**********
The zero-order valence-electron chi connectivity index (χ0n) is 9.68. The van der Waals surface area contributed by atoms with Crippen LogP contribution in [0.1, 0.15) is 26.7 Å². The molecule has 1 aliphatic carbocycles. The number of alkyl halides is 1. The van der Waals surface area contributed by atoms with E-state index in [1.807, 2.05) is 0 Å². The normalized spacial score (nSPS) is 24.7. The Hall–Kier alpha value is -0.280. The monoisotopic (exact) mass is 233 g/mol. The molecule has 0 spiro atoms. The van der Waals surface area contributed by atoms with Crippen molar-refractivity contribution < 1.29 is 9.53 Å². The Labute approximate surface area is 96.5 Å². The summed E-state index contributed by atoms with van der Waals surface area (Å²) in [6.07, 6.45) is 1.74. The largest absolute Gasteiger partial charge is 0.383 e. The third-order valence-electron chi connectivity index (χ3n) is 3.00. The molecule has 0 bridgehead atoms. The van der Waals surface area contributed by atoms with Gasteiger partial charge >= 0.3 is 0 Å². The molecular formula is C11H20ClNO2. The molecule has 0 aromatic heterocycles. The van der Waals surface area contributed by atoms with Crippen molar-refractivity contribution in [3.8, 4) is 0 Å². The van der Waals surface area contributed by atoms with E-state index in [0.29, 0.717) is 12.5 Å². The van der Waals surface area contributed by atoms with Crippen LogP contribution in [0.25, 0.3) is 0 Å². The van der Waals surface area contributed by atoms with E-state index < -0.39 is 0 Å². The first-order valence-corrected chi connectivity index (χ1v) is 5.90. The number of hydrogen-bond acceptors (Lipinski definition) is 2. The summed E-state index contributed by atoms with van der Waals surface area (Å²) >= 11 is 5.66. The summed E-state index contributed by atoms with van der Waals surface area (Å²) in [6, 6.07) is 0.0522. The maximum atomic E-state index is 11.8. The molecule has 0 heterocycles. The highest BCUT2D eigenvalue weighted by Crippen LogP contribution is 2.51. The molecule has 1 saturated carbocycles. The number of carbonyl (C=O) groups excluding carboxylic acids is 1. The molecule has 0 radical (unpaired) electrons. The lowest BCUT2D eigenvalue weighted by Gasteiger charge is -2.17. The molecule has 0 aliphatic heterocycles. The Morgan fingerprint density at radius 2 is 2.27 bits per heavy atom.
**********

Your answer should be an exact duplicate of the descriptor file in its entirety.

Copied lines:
The zero-order valence-electron chi connectivity index (χ0n) is 9.68. The van der Waals surface area contributed by atoms with Crippen LogP contribution in [0.1, 0.15) is 26.7 Å². The molecule has 1 aliphatic carbocycles. The number of alkyl halides is 1. The van der Waals surface area contributed by atoms with E-state index in [1.807, 2.05) is 0 Å². The normalized spacial score (nSPS) is 24.7. The Hall–Kier alpha value is -0.280. The monoisotopic (exact) mass is 233 g/mol. The molecule has 0 spiro atoms. The van der Waals surface area contributed by atoms with Crippen molar-refractivity contribution < 1.29 is 9.53 Å². The Labute approximate surface area is 96.5 Å². The summed E-state index contributed by atoms with van der Waals surface area (Å²) in [6.07, 6.45) is 1.74. The largest absolute Gasteiger partial charge is 0.383 e. The third-order valence-electron chi connectivity index (χ3n) is 3.00. The molecule has 0 bridgehead atoms. The van der Waals surface area contributed by atoms with Gasteiger partial charge >= 0.3 is 0 Å². The molecular formula is C11H20ClNO2. The molecule has 0 aromatic heterocycles. The van der Waals surface area contributed by atoms with Crippen molar-refractivity contribution in [3.8, 4) is 0 Å². The van der Waals surface area contributed by atoms with E-state index in [0.29, 0.717) is 12.5 Å². The van der Waals surface area contributed by atoms with Crippen LogP contribution in [0.25, 0.3) is 0 Å². The van der Waals surface area contributed by atoms with E-state index < -0.39 is 0 Å². The first-order valence-corrected chi connectivity index (χ1v) is 5.90. The number of hydrogen-bond acceptors (Lipinski definition) is 2. The summed E-state index contributed by atoms with van der Waals surface area (Å²) >= 11 is 5.66. The summed E-state index contributed by atoms with van der Waals surface area (Å²) in [6, 6.07) is 0.0522. The maximum atomic E-state index is 11.8. The molecule has 0 heterocycles. The highest BCUT2D eigenvalue weighted by Crippen LogP contribution is 2.51. The molecule has 1 saturated carbocycles. The number of carbonyl (C=O) groups excluding carboxylic acids is 1. The molecule has 0 radical (unpaired) electrons. The lowest BCUT2D eigenvalue weighted by Gasteiger charge is -2.17. The molecule has 0 aliphatic heterocycles. The Morgan fingerprint density at radius 2 is 2.27 bits per heavy atom.